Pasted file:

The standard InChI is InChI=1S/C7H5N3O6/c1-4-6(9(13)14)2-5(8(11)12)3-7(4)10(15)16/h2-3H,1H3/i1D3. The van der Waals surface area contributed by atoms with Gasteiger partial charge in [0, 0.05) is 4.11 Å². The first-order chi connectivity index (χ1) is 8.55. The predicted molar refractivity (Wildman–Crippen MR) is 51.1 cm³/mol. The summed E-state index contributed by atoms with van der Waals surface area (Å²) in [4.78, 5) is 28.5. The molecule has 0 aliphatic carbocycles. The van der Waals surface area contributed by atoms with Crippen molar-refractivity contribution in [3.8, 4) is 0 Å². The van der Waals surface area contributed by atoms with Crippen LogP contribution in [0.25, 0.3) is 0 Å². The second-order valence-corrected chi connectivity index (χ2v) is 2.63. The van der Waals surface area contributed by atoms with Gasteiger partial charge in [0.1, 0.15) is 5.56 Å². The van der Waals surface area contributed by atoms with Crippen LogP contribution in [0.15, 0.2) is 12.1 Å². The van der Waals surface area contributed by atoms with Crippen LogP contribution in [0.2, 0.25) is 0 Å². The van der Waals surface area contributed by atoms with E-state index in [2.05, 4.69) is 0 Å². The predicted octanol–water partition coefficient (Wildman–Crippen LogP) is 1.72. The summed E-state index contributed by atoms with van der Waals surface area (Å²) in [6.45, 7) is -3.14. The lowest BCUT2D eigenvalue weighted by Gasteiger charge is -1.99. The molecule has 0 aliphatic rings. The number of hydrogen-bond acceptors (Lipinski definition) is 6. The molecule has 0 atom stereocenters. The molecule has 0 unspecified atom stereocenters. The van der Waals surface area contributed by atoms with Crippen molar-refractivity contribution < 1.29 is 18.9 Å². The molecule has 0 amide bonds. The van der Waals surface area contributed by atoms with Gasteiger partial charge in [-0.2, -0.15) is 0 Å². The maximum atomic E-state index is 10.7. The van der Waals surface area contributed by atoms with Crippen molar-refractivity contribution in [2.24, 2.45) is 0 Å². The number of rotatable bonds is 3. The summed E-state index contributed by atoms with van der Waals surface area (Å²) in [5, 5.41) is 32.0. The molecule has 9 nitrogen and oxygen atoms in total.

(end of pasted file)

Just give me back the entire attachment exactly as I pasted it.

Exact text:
The standard InChI is InChI=1S/C7H5N3O6/c1-4-6(9(13)14)2-5(8(11)12)3-7(4)10(15)16/h2-3H,1H3/i1D3. The van der Waals surface area contributed by atoms with Gasteiger partial charge in [0, 0.05) is 4.11 Å². The first-order chi connectivity index (χ1) is 8.55. The predicted molar refractivity (Wildman–Crippen MR) is 51.1 cm³/mol. The summed E-state index contributed by atoms with van der Waals surface area (Å²) in [4.78, 5) is 28.5. The molecule has 0 aliphatic carbocycles. The van der Waals surface area contributed by atoms with Crippen molar-refractivity contribution in [3.8, 4) is 0 Å². The van der Waals surface area contributed by atoms with Crippen LogP contribution in [0.25, 0.3) is 0 Å². The second-order valence-corrected chi connectivity index (χ2v) is 2.63. The van der Waals surface area contributed by atoms with Gasteiger partial charge in [0.1, 0.15) is 5.56 Å². The van der Waals surface area contributed by atoms with Crippen LogP contribution in [0.15, 0.2) is 12.1 Å². The van der Waals surface area contributed by atoms with Crippen LogP contribution in [0.2, 0.25) is 0 Å². The van der Waals surface area contributed by atoms with E-state index in [2.05, 4.69) is 0 Å². The predicted octanol–water partition coefficient (Wildman–Crippen LogP) is 1.72. The summed E-state index contributed by atoms with van der Waals surface area (Å²) in [6.45, 7) is -3.14. The lowest BCUT2D eigenvalue weighted by Gasteiger charge is -1.99. The molecule has 0 aliphatic rings. The number of hydrogen-bond acceptors (Lipinski definition) is 6. The molecule has 0 atom stereocenters. The molecule has 0 unspecified atom stereocenters. The van der Waals surface area contributed by atoms with Crippen molar-refractivity contribution < 1.29 is 18.9 Å². The molecule has 0 amide bonds. The van der Waals surface area contributed by atoms with Gasteiger partial charge in [-0.2, -0.15) is 0 Å². The maximum atomic E-state index is 10.7. The van der Waals surface area contributed by atoms with Crippen molar-refractivity contribution in [2.24, 2.45) is 0 Å². The number of rotatable bonds is 3. The summed E-state index contributed by atoms with van der Waals surface area (Å²) in [5, 5.41) is 32.0. The molecule has 9 nitrogen and oxygen atoms in total.